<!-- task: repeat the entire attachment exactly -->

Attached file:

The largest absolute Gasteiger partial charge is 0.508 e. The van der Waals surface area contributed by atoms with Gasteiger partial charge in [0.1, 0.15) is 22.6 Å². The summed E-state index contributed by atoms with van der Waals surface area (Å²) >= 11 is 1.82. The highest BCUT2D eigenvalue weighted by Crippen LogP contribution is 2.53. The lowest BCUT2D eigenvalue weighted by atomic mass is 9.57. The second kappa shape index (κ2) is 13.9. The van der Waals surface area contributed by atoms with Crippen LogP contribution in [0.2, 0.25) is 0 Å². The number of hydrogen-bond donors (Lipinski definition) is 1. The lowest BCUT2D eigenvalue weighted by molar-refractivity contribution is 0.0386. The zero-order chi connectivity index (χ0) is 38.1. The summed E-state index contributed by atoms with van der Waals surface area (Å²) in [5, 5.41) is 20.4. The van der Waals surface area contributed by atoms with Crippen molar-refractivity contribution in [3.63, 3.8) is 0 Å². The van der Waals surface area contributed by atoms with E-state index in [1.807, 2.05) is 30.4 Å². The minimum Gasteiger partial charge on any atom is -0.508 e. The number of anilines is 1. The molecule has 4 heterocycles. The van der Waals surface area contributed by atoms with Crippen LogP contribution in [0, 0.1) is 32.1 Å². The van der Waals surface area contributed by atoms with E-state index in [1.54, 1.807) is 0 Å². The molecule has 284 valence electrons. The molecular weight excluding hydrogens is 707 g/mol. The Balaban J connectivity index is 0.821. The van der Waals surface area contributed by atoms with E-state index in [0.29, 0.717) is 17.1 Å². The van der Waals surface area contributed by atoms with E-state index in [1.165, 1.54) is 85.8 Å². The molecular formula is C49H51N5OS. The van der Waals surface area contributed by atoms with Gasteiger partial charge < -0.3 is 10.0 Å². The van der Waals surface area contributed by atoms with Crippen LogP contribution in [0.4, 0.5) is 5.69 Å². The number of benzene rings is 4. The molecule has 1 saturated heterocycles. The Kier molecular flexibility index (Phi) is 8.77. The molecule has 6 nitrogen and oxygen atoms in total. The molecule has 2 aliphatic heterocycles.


The largest absolute Gasteiger partial charge is 0.508 e. The van der Waals surface area contributed by atoms with Gasteiger partial charge in [0.1, 0.15) is 22.6 Å². The summed E-state index contributed by atoms with van der Waals surface area (Å²) >= 11 is 1.82. The highest BCUT2D eigenvalue weighted by Crippen LogP contribution is 2.53. The lowest BCUT2D eigenvalue weighted by atomic mass is 9.57. The second kappa shape index (κ2) is 13.9. The van der Waals surface area contributed by atoms with Crippen LogP contribution in [0.2, 0.25) is 0 Å². The number of hydrogen-bond donors (Lipinski definition) is 1. The lowest BCUT2D eigenvalue weighted by molar-refractivity contribution is 0.0386. The zero-order chi connectivity index (χ0) is 38.1. The summed E-state index contributed by atoms with van der Waals surface area (Å²) in [5, 5.41) is 20.4. The van der Waals surface area contributed by atoms with Crippen molar-refractivity contribution in [3.63, 3.8) is 0 Å². The van der Waals surface area contributed by atoms with E-state index in [1.807, 2.05) is 30.4 Å². The minimum Gasteiger partial charge on any atom is -0.508 e. The number of anilines is 1. The molecule has 4 heterocycles. The van der Waals surface area contributed by atoms with Crippen LogP contribution in [0, 0.1) is 32.1 Å². The van der Waals surface area contributed by atoms with E-state index in [1.54, 1.807) is 0 Å². The molecule has 284 valence electrons. The molecular weight excluding hydrogens is 707 g/mol. The Balaban J connectivity index is 0.821. The van der Waals surface area contributed by atoms with E-state index in [0.29, 0.717) is 17.1 Å². The van der Waals surface area contributed by atoms with E-state index in [1.165, 1.54) is 85.8 Å². The molecular formula is C49H51N5OS. The van der Waals surface area contributed by atoms with Gasteiger partial charge < -0.3 is 10.0 Å². The van der Waals surface area contributed by atoms with Crippen LogP contribution in [0.4, 0.5) is 5.69 Å². The number of benzene rings is 4. The molecule has 1 saturated heterocycles. The Kier molecular flexibility index (Phi) is 8.77. The molecule has 6 nitrogen and oxygen atoms in total. The molecule has 2 aliphatic heterocycles.